About ScienceTap

ScienceTap is an application for iPhone and Android that serves as a mobile field agent for environmental research. Combining the sensory information from the mobile device, mapping functionality from Google Maps, and a customizable program framework, ScienceTap was created around the concept of making field research easier, more accurate, and more synthesized than ever. All data collected by ScienceTap is stored in a centralized SQL database that can be accessed by team members. Data collection and analysis is controlled by security clearances of users that are structured around teams of users, that are working on specific research projects. For more about data control and security, please read the data section of our documentation.

"The sum of the whole is greater than its parts" -Aristotle

ScienceTap is a free, open-source software, available for download from the Apple App Store. Aside from the professional researcher, ScienceTap aims to include the average citizen to participate in ongoing field research in their community. ScienceTap was designed with attention to the active community member, to encourage data resulting from a community of users. Users are defined as professionals in the field, or as citizen scientists and each user sees the application a little differently. ScienceTap aims to make data-collection for the professional scientist a very detailed, specific process, one that is centered around a scientific foundation. For the citizen scientists, ScienceTap becomes a very easy-to-use, quick, tool that they can use to contribute less specific and less detailed observations about their surrounds. Both the educated observations of the professional and the casual observances of the citizen can contribute to a whole of understanding that is greater than each individual part.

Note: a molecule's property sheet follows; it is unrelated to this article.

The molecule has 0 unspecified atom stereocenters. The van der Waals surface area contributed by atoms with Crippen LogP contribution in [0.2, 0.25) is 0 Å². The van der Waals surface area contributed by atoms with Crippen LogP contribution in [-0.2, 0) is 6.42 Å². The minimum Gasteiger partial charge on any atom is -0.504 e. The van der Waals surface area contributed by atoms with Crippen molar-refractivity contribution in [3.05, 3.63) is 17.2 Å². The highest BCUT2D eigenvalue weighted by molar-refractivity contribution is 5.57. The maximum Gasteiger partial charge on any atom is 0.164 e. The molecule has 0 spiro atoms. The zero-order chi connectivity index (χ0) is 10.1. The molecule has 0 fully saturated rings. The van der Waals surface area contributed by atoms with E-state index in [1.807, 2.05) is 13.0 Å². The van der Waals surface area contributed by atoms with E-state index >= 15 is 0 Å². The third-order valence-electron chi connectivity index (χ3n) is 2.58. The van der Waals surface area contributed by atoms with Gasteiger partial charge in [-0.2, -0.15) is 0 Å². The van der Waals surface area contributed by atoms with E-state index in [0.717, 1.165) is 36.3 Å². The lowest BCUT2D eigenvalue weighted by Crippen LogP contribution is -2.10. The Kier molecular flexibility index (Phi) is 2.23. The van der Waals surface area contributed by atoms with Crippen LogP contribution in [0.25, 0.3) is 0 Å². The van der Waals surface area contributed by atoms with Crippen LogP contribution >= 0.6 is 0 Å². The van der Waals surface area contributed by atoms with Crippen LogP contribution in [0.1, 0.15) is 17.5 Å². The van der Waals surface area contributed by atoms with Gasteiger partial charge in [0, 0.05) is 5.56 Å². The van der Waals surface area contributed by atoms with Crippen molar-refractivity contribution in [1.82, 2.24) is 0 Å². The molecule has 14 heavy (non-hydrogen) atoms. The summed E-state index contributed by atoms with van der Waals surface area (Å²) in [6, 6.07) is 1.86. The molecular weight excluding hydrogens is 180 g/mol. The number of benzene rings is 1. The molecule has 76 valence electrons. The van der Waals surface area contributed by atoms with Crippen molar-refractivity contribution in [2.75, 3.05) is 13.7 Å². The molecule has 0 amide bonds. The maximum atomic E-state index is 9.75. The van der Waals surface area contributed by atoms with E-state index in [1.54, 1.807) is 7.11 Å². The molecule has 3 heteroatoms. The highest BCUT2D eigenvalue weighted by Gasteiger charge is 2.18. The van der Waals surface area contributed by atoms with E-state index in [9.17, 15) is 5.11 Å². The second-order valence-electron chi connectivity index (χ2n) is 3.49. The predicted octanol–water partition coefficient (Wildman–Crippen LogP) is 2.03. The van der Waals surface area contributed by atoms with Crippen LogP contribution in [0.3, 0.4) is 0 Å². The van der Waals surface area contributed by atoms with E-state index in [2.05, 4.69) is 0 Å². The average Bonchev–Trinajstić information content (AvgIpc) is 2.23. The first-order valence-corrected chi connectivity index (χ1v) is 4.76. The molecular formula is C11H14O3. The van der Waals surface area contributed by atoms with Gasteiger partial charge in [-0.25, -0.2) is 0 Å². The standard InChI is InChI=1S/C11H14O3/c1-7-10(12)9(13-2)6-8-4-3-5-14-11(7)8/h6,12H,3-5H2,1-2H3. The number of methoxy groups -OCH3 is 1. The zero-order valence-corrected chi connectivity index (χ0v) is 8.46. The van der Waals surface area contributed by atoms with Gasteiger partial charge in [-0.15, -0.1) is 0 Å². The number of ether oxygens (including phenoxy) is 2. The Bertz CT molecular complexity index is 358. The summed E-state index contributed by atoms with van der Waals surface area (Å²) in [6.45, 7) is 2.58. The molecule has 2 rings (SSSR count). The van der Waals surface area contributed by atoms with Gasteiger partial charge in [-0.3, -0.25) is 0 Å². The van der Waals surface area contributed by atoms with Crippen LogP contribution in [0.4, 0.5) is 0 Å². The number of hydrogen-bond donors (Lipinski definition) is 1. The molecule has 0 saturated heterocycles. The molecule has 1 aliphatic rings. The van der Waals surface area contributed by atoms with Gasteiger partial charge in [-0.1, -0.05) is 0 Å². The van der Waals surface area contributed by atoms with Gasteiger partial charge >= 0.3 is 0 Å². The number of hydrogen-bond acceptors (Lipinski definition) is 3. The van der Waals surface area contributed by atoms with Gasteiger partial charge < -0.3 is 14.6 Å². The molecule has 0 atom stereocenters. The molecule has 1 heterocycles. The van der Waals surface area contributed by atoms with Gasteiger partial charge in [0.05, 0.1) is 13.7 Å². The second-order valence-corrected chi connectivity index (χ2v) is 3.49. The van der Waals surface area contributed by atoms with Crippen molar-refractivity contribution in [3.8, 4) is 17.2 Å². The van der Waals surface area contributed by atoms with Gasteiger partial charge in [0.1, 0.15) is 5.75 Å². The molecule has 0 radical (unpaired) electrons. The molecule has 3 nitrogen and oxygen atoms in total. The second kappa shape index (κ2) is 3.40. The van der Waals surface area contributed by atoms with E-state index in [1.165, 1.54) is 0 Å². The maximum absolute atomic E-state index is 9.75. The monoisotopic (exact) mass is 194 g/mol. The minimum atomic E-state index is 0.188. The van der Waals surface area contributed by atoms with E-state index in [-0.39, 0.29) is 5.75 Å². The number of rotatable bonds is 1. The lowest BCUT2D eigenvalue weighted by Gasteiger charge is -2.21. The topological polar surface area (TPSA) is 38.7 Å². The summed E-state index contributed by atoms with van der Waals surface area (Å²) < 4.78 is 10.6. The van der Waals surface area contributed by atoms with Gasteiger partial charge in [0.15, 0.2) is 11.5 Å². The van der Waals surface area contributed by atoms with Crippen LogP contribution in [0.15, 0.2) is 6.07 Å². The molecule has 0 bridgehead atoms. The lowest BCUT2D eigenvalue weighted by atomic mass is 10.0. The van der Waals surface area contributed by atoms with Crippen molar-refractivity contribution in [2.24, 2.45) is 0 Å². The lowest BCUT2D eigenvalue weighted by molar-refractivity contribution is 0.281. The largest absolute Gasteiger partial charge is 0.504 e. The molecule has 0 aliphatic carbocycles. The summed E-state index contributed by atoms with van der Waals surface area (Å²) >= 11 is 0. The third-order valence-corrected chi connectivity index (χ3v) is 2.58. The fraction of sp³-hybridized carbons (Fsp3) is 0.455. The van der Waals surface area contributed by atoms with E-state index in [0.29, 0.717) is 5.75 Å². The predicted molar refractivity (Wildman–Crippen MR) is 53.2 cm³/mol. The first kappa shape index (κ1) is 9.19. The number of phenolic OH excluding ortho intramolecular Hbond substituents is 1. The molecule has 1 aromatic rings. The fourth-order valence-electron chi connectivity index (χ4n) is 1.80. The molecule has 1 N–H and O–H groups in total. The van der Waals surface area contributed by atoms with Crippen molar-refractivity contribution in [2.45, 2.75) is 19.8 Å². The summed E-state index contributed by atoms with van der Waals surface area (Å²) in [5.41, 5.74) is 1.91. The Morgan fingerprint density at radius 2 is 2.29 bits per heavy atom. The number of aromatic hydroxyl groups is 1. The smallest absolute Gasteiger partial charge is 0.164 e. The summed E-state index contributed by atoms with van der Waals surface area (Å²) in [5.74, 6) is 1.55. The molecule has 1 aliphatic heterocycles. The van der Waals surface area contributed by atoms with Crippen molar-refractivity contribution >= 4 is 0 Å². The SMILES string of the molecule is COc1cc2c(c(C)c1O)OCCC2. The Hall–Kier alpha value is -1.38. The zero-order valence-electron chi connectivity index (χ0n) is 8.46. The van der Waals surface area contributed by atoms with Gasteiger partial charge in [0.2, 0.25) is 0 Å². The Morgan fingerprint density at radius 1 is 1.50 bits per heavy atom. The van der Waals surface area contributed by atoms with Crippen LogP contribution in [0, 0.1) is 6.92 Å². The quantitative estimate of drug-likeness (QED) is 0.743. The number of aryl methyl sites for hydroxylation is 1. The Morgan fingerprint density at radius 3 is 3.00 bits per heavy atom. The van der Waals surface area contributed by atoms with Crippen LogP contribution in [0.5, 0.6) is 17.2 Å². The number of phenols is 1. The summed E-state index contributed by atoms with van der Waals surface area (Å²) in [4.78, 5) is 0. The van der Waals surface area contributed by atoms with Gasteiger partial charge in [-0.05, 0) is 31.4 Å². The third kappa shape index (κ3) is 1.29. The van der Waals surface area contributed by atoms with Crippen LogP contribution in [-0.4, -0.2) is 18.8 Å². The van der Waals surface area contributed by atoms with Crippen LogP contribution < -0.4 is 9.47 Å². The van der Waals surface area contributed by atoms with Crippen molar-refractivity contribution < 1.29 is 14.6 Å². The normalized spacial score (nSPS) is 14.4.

ScienceTap was developed by two undergraduate students, Juan Huertas and Victoria Styner, at Temple University, with support and funding from the National Science Foundation and the Department of Defense. Development and Design was guided by Dr. Justin Shi of Temple's Computer Science Department. The Scientific Vision and Purpose was guided by Dr. Laura Toran, who wanted the application to ease her and her students research of the Delaware Watershed. The data overlays on the Map Interface were supported by data from the Academy of Natural Sciences in collaboration with Drexel University. ScienceTap is actively being used by the Geology department of Temple University, by several scientists at the Academy of Natural Sciences, and by a few recreational users.